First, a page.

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Thromb Res. 2010 Nov;126(5):373-8. doi: 10.1016/j.thromres.2010.08.010. Epub 2010 Sep 15.

Is progestin an independent risk factor for incident venous thromboembolism? A population-based case-control study.

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  • 1Division of Cardiovascular Disease, Department of Internal Medicine, College of Medicine, Mayo Clinic, Rochester, MN 55905, USA.



Because the risk of venous thromboembolism (VTE) associated with progestin is uncertain, we tested oral contraceptives, estrogen and progestin as independent VTE risk factors.


Using longitudinal, population-based Rochester Epidemiology Project resources, we identified all Olmsted County, MN women with objectively-diagnosed incident VTE over the 13-year period, 1988-2000 (n=726) and one to two Olmsted County women per case matched on age, event year and duration of prior medical history (n=830), and reviewed their complete medical history in the community for previously-identified VTE risk factors (i.e., hospitalization with or without surgery, nursing home confinement, trauma/fracture, leg paresis, active cancer, varicose veins and pregnancy/postpartum), and oral contraceptive, oral estrogen, and oral or injectable progestin exposure. Using conditional logistic regression we tested these hormone exposures as VTE risk factors, both unadjusted and after adjusting for previously-identified VTE risk factors.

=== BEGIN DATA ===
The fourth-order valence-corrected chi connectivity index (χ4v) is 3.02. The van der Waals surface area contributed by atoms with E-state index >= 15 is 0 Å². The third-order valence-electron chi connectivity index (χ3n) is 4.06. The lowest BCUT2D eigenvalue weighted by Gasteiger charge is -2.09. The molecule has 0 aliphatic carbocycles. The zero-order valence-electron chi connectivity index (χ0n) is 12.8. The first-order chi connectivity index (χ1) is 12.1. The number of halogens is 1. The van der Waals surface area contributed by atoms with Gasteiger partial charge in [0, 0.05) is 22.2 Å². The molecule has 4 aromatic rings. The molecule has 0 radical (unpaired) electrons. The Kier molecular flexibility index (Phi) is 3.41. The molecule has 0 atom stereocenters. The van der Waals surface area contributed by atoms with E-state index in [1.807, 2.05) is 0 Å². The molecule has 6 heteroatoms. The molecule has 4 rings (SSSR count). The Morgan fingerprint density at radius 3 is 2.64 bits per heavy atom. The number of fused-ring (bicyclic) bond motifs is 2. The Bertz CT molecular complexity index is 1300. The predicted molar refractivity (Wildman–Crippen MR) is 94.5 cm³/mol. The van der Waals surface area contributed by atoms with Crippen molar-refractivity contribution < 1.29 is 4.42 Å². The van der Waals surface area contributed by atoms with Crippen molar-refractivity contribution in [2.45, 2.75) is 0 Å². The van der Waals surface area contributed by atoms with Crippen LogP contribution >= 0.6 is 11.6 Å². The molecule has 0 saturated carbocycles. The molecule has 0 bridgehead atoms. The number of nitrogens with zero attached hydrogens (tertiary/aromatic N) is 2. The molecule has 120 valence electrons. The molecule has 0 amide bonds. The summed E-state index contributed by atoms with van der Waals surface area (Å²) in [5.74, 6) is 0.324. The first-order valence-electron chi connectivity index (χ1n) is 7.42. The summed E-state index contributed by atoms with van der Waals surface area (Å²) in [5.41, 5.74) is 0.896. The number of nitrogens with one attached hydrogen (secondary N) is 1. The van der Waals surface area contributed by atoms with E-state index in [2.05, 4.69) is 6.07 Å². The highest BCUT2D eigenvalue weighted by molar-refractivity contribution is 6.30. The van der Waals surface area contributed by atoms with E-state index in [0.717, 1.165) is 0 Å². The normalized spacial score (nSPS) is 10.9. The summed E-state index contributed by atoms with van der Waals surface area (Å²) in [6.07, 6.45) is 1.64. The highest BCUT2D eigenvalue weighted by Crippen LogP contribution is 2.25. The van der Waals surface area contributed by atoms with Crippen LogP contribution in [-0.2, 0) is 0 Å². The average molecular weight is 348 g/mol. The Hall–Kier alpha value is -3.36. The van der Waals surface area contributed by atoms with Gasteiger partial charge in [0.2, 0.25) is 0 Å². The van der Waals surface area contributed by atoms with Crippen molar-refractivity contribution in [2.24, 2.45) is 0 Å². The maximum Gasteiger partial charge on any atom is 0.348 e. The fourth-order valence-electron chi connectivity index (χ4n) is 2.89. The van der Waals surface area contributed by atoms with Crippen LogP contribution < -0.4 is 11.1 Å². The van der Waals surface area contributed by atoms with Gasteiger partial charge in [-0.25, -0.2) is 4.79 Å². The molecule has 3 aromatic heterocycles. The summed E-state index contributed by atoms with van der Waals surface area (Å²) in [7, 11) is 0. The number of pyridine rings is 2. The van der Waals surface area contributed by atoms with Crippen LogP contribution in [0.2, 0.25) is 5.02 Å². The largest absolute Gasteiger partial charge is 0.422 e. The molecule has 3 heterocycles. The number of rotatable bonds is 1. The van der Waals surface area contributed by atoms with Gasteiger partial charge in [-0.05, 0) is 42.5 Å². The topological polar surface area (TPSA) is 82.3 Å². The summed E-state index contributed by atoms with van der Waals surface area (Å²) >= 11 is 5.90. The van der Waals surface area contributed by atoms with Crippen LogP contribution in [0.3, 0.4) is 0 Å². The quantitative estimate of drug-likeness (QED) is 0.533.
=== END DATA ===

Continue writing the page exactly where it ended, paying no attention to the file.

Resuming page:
In unadjusted models, oral contraceptives, progestin alone, and estrogen plus progestin were significantly associated with VTE. Individually adjusting for body mass index (BMI) and previously-identified VTE risk factors, these effects remained essentially unchanged except that progestin alone was not associated with VTE after adjusting for active cancer. Considering only case-control pairs without active cancer, progestin alone was positively but non-significantly associated with VTE (OR=2.49; p=0.16). Adjusting for BMI and previously-identified VTE risk factors including active cancer, oral contraceptives, estrogen alone, and progestin with or without estrogen were significantly associated with VTE.


Oral contraceptives, estrogen alone, estrogen plus progestin, and progestin with or without estrogen are independent VTE risk factors.

Copyright © 2010 Elsevier Ltd. All rights reserved.

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